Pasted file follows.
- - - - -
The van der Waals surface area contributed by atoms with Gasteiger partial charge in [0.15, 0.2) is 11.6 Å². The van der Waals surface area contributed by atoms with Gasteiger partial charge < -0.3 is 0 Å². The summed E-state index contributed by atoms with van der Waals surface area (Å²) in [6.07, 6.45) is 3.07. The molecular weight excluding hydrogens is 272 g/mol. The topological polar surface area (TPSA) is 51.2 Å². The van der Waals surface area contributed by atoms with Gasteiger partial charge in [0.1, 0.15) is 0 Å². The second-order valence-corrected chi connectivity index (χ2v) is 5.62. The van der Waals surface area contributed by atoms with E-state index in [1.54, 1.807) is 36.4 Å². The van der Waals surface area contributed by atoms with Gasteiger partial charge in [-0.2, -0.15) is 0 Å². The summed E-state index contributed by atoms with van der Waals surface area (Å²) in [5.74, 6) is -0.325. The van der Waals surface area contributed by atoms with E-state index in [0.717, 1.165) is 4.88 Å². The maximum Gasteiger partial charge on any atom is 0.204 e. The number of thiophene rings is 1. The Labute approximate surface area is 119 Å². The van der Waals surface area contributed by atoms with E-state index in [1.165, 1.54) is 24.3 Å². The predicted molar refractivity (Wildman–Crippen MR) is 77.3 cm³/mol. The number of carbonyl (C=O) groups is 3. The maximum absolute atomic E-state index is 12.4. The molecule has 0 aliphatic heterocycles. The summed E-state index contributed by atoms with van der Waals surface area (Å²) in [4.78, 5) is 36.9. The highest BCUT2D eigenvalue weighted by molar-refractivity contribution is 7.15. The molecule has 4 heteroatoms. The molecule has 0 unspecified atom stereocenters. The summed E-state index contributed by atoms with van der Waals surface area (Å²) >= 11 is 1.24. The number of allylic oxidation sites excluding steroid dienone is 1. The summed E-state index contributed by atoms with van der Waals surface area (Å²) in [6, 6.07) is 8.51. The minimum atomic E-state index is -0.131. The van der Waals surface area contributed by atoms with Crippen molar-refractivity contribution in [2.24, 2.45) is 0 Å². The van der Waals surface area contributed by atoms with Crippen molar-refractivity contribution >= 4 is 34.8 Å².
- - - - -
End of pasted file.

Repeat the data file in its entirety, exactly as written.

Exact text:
The van der Waals surface area contributed by atoms with Gasteiger partial charge in [0.15, 0.2) is 11.6 Å². The van der Waals surface area contributed by atoms with Gasteiger partial charge < -0.3 is 0 Å². The summed E-state index contributed by atoms with van der Waals surface area (Å²) in [6.07, 6.45) is 3.07. The molecular weight excluding hydrogens is 272 g/mol. The topological polar surface area (TPSA) is 51.2 Å². The van der Waals surface area contributed by atoms with Gasteiger partial charge in [0.1, 0.15) is 0 Å². The second-order valence-corrected chi connectivity index (χ2v) is 5.62. The van der Waals surface area contributed by atoms with E-state index in [1.54, 1.807) is 36.4 Å². The van der Waals surface area contributed by atoms with Gasteiger partial charge in [-0.2, -0.15) is 0 Å². The summed E-state index contributed by atoms with van der Waals surface area (Å²) in [5.74, 6) is -0.325. The van der Waals surface area contributed by atoms with E-state index in [0.717, 1.165) is 4.88 Å². The maximum Gasteiger partial charge on any atom is 0.204 e. The number of thiophene rings is 1. The Labute approximate surface area is 119 Å². The van der Waals surface area contributed by atoms with E-state index in [1.165, 1.54) is 24.3 Å². The predicted molar refractivity (Wildman–Crippen MR) is 77.3 cm³/mol. The number of carbonyl (C=O) groups is 3. The maximum absolute atomic E-state index is 12.4. The molecule has 0 aliphatic heterocycles. The summed E-state index contributed by atoms with van der Waals surface area (Å²) in [4.78, 5) is 36.9. The highest BCUT2D eigenvalue weighted by molar-refractivity contribution is 7.15. The molecule has 4 heteroatoms. The molecule has 0 unspecified atom stereocenters. The summed E-state index contributed by atoms with van der Waals surface area (Å²) >= 11 is 1.24. The number of allylic oxidation sites excluding steroid dienone is 1. The summed E-state index contributed by atoms with van der Waals surface area (Å²) in [6, 6.07) is 8.51. The minimum atomic E-state index is -0.131. The van der Waals surface area contributed by atoms with Crippen molar-refractivity contribution in [2.24, 2.45) is 0 Å². The van der Waals surface area contributed by atoms with Crippen molar-refractivity contribution >= 4 is 34.8 Å².